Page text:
Deprecating SHA-1 certificate support in Microsoft 365
Since June 2016, Microsoft 365 no longer accepts an SHA-1 certificate for outbound or inbound connections. Use SHA-2 (Secure Hash Algorithm 2) or a stronger hashing algorithm in the certificate chain.
TLS cipher suites supported by Microsoft 365
TLS uses cipher suites, collections of encryption algorithms, to establish secure connections. Microsoft 365 supports the cipher suites listed in the following table. The table lists the cipher suites in order of strength, with the strongest cipher suite listed first.
Microsoft 365 responds to a connection request by first attempting to connect using the most secure cipher suite. If the connection doesn't work, Microsoft 365 tries the second most secure cipher suite in the list, and so on. The service continues down the list until the connection is accepted. Likewise, when Microsoft 365 requests a connection, the receiving service chooses whether to use TLS and which cipher suite to use.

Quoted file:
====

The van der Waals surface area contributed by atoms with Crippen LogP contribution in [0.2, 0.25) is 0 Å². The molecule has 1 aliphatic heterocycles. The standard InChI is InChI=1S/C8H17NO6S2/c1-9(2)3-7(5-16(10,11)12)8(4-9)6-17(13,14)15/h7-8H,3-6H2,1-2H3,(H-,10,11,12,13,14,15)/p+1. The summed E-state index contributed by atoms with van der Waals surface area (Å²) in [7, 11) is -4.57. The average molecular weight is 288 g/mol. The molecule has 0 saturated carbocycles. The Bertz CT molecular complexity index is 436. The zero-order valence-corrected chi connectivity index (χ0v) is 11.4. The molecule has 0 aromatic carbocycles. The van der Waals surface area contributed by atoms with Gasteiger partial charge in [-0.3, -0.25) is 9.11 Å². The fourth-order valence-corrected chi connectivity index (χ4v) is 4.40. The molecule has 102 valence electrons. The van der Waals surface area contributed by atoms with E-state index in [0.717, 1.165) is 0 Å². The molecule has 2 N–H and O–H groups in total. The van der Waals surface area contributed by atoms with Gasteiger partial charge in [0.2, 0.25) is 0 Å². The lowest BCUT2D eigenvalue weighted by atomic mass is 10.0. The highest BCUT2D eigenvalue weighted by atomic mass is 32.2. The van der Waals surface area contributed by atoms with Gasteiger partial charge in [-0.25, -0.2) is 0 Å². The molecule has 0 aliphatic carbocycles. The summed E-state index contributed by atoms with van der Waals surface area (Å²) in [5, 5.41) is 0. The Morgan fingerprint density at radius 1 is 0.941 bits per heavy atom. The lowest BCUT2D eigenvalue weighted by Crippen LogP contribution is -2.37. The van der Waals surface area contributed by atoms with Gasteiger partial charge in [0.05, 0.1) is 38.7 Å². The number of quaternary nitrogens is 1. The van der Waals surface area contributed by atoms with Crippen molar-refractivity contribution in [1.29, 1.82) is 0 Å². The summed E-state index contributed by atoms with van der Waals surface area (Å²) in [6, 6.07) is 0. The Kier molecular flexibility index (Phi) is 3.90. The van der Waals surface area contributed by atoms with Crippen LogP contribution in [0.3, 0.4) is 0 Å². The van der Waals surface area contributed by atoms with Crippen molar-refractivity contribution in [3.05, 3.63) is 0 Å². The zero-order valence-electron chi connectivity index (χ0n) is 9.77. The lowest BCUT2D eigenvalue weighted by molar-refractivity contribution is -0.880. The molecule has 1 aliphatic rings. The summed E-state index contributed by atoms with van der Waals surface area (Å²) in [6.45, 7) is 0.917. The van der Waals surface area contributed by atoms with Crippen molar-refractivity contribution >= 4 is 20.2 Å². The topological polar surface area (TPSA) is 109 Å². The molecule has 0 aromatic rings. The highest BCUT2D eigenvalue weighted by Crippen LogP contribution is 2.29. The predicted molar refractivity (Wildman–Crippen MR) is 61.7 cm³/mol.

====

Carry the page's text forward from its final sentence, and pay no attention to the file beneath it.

|Cipher suite name||Key exchange algorithm/strength||Forward secrecy||Cipher/strength||Authentication algorithm/strength|
The following cipher suites supported TLS 1.0 and 1.1 protocols until their deprecation date. For GCC High and DoD environments that deprecation date was January 15, 2020. For Worldwide and GCC environments that date was October 15, 2020.
|Protocols||Cipher suite name||Key exchange algorithm/strength||Forward secrecy||Cipher/strength||Authentication algorithm/strength|
|TLS 1.0, 1.1, 1.2||TLS_ECDHE_RSA_WITH_AES_256_CBC_SHA||ECDH/192||Yes||AES/256||RSA/112|
|TLS 1.0, 1.1, 1.2||TLS_ECDHE_RSA_WITH_AES_128_CBC_SHA||ECDH/128||Yes||AES/128||RSA/112|
|TLS 1.0, 1.1, 1.2||TLS_RSA_WITH_AES_256_CBC_SHA||RSA/112||No||AES/256||RSA/112|
|TLS 1.0, 1.1, 1.2||TLS_RSA_WITH_AES_128_CBC_SHA||RSA/112||No||AES/128||RSA/112|
|TLS 1.0, 1.1, 1.2||TLS_RSA_WITH_AES_256_CBC_SHA256||RSA/112||No||AES/256||RSA/112|
|TLS 1.0, 1.1, 1.2||TLS_RSA_WITH_AES_128_CBC_SHA256||RSA/112||No||AES/256||RSA/112|
Certain Office 365 products (including Microsoft Teams) use Azure Front Door to terminate TLS connections and route network traffic efficiently. At least one of the cipher suites supported by Azure Front Door over TLS 1.2 must be enabled to successfully connect to these products. For Windows 10 and above, we recommend enabling one or both of the ECDHE cipher suites for better security. Windows 7, 8, and 8.1 aren't compatible with Azure Front Door's ECDHE cipher suites and the DHE cipher suites have been provided for compatibility with those operating systems.